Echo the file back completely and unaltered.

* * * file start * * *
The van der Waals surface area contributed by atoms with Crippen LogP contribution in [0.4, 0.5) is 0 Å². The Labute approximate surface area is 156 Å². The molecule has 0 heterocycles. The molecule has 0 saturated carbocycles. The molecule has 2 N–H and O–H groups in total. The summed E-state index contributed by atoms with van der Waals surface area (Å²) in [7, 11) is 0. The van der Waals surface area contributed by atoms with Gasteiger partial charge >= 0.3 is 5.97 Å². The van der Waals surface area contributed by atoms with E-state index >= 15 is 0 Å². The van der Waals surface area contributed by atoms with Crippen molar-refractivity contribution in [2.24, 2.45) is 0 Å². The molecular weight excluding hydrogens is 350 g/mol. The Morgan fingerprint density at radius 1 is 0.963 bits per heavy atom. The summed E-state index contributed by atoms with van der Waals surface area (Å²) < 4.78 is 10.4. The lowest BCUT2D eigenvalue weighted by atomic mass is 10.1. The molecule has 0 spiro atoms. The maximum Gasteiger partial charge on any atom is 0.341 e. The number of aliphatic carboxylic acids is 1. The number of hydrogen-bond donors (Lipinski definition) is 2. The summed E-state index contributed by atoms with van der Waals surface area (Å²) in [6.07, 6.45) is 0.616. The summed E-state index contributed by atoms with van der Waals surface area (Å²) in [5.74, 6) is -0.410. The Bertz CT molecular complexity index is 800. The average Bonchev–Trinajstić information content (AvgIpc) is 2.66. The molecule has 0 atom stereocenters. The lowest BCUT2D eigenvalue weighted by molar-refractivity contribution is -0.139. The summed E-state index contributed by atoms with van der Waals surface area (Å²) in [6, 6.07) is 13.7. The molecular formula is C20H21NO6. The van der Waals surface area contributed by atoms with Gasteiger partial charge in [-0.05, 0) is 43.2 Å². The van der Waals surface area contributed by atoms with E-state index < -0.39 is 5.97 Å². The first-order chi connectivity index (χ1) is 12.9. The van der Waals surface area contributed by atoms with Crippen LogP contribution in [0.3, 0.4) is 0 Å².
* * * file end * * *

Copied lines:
The van der Waals surface area contributed by atoms with Crippen LogP contribution in [0.4, 0.5) is 0 Å². The Labute approximate surface area is 156 Å². The molecule has 0 heterocycles. The molecule has 0 saturated carbocycles. The molecule has 2 N–H and O–H groups in total. The summed E-state index contributed by atoms with van der Waals surface area (Å²) in [7, 11) is 0. The van der Waals surface area contributed by atoms with Gasteiger partial charge >= 0.3 is 5.97 Å². The van der Waals surface area contributed by atoms with E-state index >= 15 is 0 Å². The van der Waals surface area contributed by atoms with Crippen molar-refractivity contribution in [2.24, 2.45) is 0 Å². The molecular weight excluding hydrogens is 350 g/mol. The Morgan fingerprint density at radius 1 is 0.963 bits per heavy atom. The summed E-state index contributed by atoms with van der Waals surface area (Å²) < 4.78 is 10.4. The lowest BCUT2D eigenvalue weighted by atomic mass is 10.1. The molecule has 0 spiro atoms. The maximum Gasteiger partial charge on any atom is 0.341 e. The number of aliphatic carboxylic acids is 1. The number of hydrogen-bond donors (Lipinski definition) is 2. The summed E-state index contributed by atoms with van der Waals surface area (Å²) in [6.07, 6.45) is 0.616. The summed E-state index contributed by atoms with van der Waals surface area (Å²) in [5.74, 6) is -0.410. The Bertz CT molecular complexity index is 800. The average Bonchev–Trinajstić information content (AvgIpc) is 2.66. The molecule has 0 atom stereocenters. The lowest BCUT2D eigenvalue weighted by molar-refractivity contribution is -0.139. The summed E-state index contributed by atoms with van der Waals surface area (Å²) in [6, 6.07) is 13.7. The molecular formula is C20H21NO6. The van der Waals surface area contributed by atoms with Gasteiger partial charge in [-0.05, 0) is 43.2 Å². The van der Waals surface area contributed by atoms with E-state index < -0.39 is 5.97 Å². The first-order chi connectivity index (χ1) is 12.9. The van der Waals surface area contributed by atoms with Crippen LogP contribution in [0.3, 0.4) is 0 Å².